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New Left Review 6, November-December 2000

In the last four years, the US economy has posted its best performance since the sixties. What is the connexion between the formidable boom in the real economy and the historically unprecedented bubble on the stock market? Could the inflation of asset values far beyond the rise in corporate earnings be preparing a Japanese-style nemesis?



Two years ago, in autumn 1998, the international economy appeared to be in profound difficulty. The crisis that had broken out in East Asia in summer 1997 was in the process of engulfing the rest of the world. Stock markets and currencies had crashed outside the capitalist core. Russia had declared bankruptcy. Brazil was falling into depression. The Japanese economy had slipped back into recession. The American economy was not immune. In response to falling profits during the first half of 1998, especially in the still pivotal manufacturing sector, equity prices fell alarmingly from July through September. By October, a severe liquidity crunch threatened to plunge the US—and thereby world—economy into the danger zone. At that point, however, the Federal Reserve intervened. It bailed out the huge Long Term Capital Management hedge fund, on the grounds that, had it been allowed to fail, the international economy risked financial collapse; and lowered interest rates on three successive occasions, not only to counter the credit squeeze, but also to make crystal clear that it wanted equity prices to rise, to subsidize the consumption needed to keep the international economy turning over.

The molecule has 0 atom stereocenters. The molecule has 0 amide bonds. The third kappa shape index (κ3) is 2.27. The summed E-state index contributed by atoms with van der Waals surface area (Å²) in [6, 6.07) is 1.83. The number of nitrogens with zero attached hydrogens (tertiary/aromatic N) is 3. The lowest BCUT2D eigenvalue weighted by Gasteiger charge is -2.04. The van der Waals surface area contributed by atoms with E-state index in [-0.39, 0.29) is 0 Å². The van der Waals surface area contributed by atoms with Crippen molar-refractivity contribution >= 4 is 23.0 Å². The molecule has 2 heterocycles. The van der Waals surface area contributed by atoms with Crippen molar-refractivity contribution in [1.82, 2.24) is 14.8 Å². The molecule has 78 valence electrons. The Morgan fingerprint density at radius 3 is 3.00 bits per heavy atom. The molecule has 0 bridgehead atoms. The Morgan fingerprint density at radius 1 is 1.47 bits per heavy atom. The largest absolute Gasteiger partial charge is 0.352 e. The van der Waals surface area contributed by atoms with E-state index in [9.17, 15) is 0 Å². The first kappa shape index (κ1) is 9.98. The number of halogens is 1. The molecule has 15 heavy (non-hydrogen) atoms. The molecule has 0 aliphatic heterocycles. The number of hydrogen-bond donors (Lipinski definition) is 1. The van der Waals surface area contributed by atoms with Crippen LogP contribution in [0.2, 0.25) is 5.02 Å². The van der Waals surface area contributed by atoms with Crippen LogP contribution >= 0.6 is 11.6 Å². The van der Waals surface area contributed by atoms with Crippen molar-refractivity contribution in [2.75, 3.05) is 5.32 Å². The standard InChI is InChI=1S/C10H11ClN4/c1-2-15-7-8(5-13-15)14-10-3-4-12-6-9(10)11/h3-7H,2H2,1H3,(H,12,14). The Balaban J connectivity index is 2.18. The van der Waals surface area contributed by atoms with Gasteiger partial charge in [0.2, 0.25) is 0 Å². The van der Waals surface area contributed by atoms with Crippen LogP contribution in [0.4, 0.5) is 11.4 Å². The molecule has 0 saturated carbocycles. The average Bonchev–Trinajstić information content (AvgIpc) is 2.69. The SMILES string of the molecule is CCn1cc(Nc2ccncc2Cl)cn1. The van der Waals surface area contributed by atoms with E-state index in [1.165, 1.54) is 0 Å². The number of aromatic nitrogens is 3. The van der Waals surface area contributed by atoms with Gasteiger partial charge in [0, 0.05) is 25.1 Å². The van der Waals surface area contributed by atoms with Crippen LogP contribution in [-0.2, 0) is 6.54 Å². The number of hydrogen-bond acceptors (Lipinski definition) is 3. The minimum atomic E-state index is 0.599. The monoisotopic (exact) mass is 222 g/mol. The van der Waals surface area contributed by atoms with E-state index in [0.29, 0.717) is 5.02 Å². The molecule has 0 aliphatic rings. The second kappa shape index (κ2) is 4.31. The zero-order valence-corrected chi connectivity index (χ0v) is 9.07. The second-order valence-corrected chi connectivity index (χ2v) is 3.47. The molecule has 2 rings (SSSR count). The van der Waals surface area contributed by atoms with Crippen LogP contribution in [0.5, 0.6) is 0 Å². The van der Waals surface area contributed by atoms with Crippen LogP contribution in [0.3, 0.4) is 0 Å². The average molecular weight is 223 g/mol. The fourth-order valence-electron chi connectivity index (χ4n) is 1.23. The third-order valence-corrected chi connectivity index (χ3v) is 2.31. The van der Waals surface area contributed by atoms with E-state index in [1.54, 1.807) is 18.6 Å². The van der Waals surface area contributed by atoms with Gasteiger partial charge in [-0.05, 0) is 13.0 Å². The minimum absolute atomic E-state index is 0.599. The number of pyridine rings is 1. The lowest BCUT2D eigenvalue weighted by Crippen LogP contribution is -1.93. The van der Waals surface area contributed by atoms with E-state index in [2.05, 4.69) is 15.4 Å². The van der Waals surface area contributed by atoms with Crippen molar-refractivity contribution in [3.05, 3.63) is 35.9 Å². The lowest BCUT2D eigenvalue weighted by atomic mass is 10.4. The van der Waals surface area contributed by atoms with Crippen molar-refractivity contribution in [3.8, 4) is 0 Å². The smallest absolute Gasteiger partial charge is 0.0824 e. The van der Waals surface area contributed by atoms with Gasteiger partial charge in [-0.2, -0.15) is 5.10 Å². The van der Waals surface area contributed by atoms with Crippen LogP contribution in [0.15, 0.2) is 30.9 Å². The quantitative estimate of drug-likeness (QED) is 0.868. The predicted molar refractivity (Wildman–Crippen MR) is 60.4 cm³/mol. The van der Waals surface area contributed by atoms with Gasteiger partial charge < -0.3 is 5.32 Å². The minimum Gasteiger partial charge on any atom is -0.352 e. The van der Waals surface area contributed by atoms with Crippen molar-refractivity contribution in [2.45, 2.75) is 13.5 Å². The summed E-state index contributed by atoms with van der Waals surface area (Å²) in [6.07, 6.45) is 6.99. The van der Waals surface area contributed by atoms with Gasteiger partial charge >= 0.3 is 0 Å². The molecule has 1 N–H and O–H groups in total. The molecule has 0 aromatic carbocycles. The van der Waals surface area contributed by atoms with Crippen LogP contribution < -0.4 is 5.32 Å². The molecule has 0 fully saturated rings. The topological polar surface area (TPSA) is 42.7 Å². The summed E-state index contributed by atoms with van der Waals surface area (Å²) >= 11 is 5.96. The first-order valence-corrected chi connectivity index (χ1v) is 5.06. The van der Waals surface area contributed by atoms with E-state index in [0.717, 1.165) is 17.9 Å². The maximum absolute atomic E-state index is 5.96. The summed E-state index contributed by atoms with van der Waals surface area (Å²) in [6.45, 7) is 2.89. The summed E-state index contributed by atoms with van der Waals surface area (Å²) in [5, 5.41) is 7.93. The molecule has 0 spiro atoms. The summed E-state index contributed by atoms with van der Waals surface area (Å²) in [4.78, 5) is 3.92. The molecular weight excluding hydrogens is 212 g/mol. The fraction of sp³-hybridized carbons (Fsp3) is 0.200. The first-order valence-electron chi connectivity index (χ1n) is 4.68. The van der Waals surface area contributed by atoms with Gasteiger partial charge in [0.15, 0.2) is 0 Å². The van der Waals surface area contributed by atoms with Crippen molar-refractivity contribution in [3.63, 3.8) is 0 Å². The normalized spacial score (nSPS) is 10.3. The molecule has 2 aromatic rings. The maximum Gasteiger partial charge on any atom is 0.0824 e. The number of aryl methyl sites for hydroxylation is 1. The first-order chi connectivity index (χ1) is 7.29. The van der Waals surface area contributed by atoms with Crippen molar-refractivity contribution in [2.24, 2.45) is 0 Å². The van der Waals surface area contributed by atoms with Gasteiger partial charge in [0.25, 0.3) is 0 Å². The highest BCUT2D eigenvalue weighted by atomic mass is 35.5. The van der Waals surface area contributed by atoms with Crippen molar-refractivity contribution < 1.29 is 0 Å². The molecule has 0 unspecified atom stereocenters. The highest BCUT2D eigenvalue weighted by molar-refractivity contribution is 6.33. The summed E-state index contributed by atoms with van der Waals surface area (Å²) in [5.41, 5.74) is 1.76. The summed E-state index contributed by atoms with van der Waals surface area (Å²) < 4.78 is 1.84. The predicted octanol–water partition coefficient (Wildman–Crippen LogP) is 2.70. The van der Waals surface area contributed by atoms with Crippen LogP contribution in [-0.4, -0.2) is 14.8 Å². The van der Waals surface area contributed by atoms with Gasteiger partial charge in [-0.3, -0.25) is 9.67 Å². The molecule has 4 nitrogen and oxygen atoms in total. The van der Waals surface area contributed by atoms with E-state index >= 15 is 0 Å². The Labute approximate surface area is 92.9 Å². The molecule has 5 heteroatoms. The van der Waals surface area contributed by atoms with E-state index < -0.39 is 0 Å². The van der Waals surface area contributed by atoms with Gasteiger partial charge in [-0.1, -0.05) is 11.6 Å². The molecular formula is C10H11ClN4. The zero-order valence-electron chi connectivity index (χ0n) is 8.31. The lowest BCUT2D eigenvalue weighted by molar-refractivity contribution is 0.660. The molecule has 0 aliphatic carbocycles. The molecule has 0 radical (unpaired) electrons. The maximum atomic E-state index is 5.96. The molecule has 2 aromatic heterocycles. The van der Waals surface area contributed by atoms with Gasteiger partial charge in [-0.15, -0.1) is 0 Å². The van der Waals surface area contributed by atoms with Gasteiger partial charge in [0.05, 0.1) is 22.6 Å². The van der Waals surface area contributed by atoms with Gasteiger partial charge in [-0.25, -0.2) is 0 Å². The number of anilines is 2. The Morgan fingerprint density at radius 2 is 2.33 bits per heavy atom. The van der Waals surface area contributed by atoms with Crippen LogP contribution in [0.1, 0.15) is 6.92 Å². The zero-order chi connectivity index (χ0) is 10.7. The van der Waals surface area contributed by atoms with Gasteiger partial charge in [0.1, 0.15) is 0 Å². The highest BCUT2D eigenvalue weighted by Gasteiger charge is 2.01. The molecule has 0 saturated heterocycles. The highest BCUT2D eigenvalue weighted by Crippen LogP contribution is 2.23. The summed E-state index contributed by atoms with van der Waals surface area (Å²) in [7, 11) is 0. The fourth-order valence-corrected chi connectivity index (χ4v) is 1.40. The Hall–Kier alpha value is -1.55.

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Robert Brenner, ‘The Boom and the Bubble’, NLR 6: £3

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